In some cases, property owners can be held liable for injuries that occur to people on their property. Under the “attractive nuisance” doctrine, a property owner can be held responsible if a child is injured on the owner’s property due to some type of artificial condition located on the property that is particularly appealing to children. The following will provide more information about the attractive nuisance doctrine.
What is the “attractive nuisance” doctrine?
The “attractive nuisance” doctrine states that property owners may be liable for injuries to children who trespass on their land if the injury results from a hazardous object or condition on the land that is likely to attract children who are unable to appreciate the specific risk posed by the object or condition.
Generally speaking, the attractive nuisance doctrine has three components:
- The law does not expect children to fully comprehend the dangers they may face when entering the property of another.
- If you think children might come onto your property, the law places a special responsibility on you to prevent harm to them.
- If you fail to meet this responsibility, you will most likely be held liable for the child’s injuries.
What are some examples of attractive nuisances?
Attractive nuisances typically come in the form of artificial conditions on the land (i.e. man-made constructs). Some common examples of attractive nuisances include:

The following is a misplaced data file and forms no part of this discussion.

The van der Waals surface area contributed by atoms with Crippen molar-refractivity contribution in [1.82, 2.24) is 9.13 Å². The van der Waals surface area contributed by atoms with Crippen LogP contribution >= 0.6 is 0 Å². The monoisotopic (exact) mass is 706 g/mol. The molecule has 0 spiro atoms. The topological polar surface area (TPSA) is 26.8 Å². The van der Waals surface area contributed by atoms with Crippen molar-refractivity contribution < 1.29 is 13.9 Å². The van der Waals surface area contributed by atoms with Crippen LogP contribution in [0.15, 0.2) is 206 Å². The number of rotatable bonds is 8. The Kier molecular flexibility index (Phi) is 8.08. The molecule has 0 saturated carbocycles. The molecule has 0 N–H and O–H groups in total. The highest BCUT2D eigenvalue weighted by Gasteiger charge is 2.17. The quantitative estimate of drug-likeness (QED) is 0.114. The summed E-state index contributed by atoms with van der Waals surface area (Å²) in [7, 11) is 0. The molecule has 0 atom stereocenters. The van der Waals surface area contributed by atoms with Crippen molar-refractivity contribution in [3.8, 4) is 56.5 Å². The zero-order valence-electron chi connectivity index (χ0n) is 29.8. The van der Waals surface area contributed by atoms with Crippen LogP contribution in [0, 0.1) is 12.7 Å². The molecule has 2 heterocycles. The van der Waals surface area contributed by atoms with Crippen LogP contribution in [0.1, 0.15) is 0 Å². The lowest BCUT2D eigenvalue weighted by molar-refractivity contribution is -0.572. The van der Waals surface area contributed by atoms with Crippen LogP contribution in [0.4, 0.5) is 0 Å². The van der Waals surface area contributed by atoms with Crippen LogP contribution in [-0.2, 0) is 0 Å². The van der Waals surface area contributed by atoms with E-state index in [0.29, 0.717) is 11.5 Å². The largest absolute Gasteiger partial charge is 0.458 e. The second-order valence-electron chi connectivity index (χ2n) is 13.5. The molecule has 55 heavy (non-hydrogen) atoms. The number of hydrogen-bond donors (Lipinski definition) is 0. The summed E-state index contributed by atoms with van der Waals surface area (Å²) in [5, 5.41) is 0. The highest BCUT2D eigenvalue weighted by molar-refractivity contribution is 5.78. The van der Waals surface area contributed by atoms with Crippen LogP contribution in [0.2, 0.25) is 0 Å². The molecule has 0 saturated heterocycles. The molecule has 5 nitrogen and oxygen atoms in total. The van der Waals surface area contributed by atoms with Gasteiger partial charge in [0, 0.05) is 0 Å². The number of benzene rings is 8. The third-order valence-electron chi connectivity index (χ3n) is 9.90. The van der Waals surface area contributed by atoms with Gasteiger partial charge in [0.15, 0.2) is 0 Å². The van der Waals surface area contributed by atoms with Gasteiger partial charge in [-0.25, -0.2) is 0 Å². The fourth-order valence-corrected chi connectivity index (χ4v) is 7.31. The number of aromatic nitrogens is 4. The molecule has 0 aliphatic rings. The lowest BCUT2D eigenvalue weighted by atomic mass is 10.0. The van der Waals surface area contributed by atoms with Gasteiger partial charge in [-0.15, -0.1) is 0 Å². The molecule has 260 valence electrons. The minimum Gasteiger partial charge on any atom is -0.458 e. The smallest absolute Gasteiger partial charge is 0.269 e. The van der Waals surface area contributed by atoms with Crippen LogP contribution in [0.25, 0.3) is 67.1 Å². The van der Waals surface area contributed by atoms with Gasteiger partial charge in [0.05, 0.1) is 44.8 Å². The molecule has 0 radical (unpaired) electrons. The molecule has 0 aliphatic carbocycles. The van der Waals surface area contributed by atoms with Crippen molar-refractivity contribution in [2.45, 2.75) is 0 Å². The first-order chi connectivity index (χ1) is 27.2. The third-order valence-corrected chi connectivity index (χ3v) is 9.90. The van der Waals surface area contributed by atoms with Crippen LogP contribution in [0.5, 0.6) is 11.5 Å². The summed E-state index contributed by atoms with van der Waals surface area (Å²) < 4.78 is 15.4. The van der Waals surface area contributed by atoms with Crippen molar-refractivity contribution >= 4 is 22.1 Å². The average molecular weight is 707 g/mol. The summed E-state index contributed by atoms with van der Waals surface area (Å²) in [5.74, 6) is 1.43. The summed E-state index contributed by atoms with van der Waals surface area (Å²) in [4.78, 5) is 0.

- Swimming pools
- Tree houses
- Machinery (lawnmowers, gasoline pumps, etc.)
- Dangerous animals
- Paths and stairs
- Broken gates or safety gates
What are not considered attractive nuisances?
It is important to note that not every condition located on a property owner’s land will be considered an attractive nuisance. Specifically, the following conditions are not considered attractive nuisances:
- Small things that can pose choking hazards (i.e. acorns, sticks, etc.)
- Carbon monoxide poisoning in a house or shed (unless you do not have a detector in your home)
- Smoke inhalation (unless you do not have a working smoke alarm)
- Trees that people fall out of (however, old trees on your property that fall on someone could make you liable)
What should I do if I notice a child trespassing on my property?
If a child gets injured on your property, you will likely be held liable. As such, you should take reasonable care regarding any child trespassers on your property. In order to exercise reasonable care in these situations, you should do the following as soon as you notice the child on your property:
- Provide assistance to any child who has already been injured on the property.
- Warn children of any dangerous conditions they might not discover on their own.
- Kindly ask them to leave or lead them off the property.
- Talk to their parents if possible and calmly ask the parents to keep the child from entering the property.